n South African Medical Journal - Parasitaemia and haematological changes in malaria-infected refugees in South Africa : research
|Article Title||Parasitaemia and haematological changes in malaria-infected refugees in South Africa : research|
|© Publisher:||Health and Medical Publishing Group (HMPG)|
|Journal||South African Medical Journal|
|Affiliations||1 University of KwaZulu-Natal, 2 University of KwaZulu-Natal, 3 Iuliu Hatieganu University of Medicine and Pharmacy, Romania, 4 Iuliu Hatieganu University of Medicine and Pharmacy, Romania, 5 Iuliu Hatieganu University of Medicine and Pharmacy, Romania, 6 Ion Chiricuta Oncology Institute, Romania, 7 Ion Chiricuta Oncology Institute, Romania and 8 Ion Chiricuta Oncology Institute, Romania|
|Publication Date||Apr 2016|
|Pages||413 - 416|
Background. Haematological changes associated with malaria are well recognised, but may vary with level of malaria endemicity and patient background, haemoglobinopathy, nutritional status, demographic factors and malaria immunity. Although malaria in South Africa (SA) has been reduced dramatically in endemic areas, little is known about the haematological changes associated with malaria infection among refugee populations who live in SA cities.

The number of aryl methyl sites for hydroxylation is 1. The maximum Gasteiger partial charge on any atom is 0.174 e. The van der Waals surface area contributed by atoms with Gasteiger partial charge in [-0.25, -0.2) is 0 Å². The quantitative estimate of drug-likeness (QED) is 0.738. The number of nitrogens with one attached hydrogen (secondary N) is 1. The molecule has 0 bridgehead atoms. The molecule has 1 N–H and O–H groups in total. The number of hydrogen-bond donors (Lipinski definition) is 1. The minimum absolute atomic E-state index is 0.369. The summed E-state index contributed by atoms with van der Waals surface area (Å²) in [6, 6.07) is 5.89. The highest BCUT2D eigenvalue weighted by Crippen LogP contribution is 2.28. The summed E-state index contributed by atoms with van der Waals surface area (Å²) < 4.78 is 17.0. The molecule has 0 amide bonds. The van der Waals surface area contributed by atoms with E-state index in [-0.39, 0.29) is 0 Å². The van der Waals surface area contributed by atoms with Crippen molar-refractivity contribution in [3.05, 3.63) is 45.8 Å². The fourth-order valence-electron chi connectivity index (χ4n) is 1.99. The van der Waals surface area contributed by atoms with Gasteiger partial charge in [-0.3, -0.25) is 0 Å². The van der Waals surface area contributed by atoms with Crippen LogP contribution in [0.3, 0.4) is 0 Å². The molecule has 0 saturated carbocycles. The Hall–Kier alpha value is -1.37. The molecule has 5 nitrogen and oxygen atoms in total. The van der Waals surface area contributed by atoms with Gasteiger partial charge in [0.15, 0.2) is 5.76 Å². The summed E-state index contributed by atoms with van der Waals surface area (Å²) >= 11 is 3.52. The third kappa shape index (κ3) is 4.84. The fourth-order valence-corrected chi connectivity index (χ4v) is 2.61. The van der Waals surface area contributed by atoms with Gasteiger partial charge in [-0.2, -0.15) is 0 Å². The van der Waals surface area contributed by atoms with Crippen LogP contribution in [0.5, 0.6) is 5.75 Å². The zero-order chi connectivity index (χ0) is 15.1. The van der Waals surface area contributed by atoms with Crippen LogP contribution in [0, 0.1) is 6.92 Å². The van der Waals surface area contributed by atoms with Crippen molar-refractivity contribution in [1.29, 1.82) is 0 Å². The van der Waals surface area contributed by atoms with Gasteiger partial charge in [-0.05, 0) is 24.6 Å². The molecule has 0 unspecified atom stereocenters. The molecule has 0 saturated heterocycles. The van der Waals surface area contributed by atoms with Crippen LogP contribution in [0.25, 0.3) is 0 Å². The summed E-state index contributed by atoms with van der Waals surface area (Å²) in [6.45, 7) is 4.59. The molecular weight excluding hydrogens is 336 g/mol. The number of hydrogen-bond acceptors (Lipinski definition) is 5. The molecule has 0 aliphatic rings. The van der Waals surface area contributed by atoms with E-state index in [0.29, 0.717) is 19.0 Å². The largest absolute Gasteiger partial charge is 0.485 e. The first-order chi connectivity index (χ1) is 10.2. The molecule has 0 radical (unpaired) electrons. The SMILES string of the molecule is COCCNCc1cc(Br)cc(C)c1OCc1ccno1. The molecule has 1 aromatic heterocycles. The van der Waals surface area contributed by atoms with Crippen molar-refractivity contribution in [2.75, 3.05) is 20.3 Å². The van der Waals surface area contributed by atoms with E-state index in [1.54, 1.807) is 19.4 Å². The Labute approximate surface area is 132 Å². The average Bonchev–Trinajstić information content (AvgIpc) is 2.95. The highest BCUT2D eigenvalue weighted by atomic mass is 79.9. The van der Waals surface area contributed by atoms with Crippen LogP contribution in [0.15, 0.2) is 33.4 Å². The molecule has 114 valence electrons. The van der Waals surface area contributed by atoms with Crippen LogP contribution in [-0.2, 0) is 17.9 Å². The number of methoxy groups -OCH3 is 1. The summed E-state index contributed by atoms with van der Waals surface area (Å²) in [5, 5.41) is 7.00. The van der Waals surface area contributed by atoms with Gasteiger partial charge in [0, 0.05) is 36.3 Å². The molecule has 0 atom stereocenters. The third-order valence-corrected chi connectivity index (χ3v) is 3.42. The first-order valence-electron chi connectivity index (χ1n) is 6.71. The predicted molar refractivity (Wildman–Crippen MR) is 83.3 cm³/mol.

Objective. To describe haematological alterations among malaria-infected refugees living in Durban, SA.
Methods. A cross-sectional study was conducted from September 2012 to July 2013 inclusive at a refugee centre in central Durban. Blood samples from 102 adult black African refugees were examined for infection with malaria parasites, and haematological profiles were compared with standard normal values.
Results. Malaria infection was detected in 16 (15.7%) of the 102 participants. The mean haemoglobin (Hb) value was reduced (mean 9.2 g/dL) in the participants with malaria, who also had an extremely low mean packed cell volume (PCV) of 28.3%. The mean Hb value in the non-malaria-infected participants was normal (12.6 g/dL), and the mean PCV was slightly low (38.0%).
Conclusions. Anaemia was more common among participants with malaria infection than among those who were uninfected. Other haematological changes were common in both infected and uninfected participants, suggesting that infections other than malaria, or other underlying factors that cause haematological alterations, may be present. This research needs to be expanded to include a large sample and other areas and infections.
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